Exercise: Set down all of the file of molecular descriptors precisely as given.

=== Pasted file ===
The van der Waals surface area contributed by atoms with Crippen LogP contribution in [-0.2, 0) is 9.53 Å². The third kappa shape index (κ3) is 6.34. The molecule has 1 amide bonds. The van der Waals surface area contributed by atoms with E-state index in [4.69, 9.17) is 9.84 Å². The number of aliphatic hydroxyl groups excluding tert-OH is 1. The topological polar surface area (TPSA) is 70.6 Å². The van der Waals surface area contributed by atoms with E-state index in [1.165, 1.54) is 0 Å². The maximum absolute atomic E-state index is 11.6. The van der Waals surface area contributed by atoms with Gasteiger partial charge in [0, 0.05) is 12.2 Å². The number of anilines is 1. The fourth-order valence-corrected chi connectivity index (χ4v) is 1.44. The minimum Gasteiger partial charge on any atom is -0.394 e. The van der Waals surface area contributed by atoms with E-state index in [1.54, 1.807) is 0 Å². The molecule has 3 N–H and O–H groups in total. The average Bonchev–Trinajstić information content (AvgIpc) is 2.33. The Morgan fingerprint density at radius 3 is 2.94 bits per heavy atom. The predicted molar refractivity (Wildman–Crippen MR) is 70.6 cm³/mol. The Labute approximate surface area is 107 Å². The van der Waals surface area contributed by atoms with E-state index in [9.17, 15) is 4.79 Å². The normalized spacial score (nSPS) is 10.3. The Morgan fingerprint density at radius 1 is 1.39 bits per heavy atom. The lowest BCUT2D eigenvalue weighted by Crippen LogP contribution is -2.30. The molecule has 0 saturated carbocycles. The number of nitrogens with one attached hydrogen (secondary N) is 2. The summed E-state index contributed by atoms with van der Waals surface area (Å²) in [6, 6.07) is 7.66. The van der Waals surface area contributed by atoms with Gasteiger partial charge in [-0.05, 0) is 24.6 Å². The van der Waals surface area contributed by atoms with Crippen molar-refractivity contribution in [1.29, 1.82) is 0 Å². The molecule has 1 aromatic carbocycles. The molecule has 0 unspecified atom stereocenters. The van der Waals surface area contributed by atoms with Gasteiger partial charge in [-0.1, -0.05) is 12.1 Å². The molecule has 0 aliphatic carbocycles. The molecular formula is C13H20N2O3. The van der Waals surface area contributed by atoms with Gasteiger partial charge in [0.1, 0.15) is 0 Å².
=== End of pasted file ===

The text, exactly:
The van der Waals surface area contributed by atoms with Crippen LogP contribution in [-0.2, 0) is 9.53 Å². The third kappa shape index (κ3) is 6.34. The molecule has 1 amide bonds. The van der Waals surface area contributed by atoms with E-state index in [4.69, 9.17) is 9.84 Å². The number of aliphatic hydroxyl groups excluding tert-OH is 1. The topological polar surface area (TPSA) is 70.6 Å². The van der Waals surface area contributed by atoms with E-state index in [1.165, 1.54) is 0 Å². The maximum absolute atomic E-state index is 11.6. The van der Waals surface area contributed by atoms with Gasteiger partial charge in [0, 0.05) is 12.2 Å². The number of anilines is 1. The fourth-order valence-corrected chi connectivity index (χ4v) is 1.44. The minimum Gasteiger partial charge on any atom is -0.394 e. The van der Waals surface area contributed by atoms with E-state index in [1.54, 1.807) is 0 Å². The molecule has 3 N–H and O–H groups in total. The average Bonchev–Trinajstić information content (AvgIpc) is 2.33. The Morgan fingerprint density at radius 3 is 2.94 bits per heavy atom. The predicted molar refractivity (Wildman–Crippen MR) is 70.6 cm³/mol. The Labute approximate surface area is 107 Å². The van der Waals surface area contributed by atoms with E-state index in [9.17, 15) is 4.79 Å². The normalized spacial score (nSPS) is 10.3. The Morgan fingerprint density at radius 1 is 1.39 bits per heavy atom. The lowest BCUT2D eigenvalue weighted by Crippen LogP contribution is -2.30. The molecule has 0 saturated carbocycles. The number of nitrogens with one attached hydrogen (secondary N) is 2. The summed E-state index contributed by atoms with van der Waals surface area (Å²) in [6, 6.07) is 7.66. The van der Waals surface area contributed by atoms with Gasteiger partial charge in [-0.05, 0) is 24.6 Å². The van der Waals surface area contributed by atoms with Crippen molar-refractivity contribution in [1.29, 1.82) is 0 Å². The molecule has 1 aromatic carbocycles. The molecule has 0 unspecified atom stereocenters. The van der Waals surface area contributed by atoms with Gasteiger partial charge in [-0.1, -0.05) is 12.1 Å². The molecule has 0 aliphatic carbocycles. The molecular formula is C13H20N2O3. The van der Waals surface area contributed by atoms with Gasteiger partial charge in [0.1, 0.15) is 0 Å².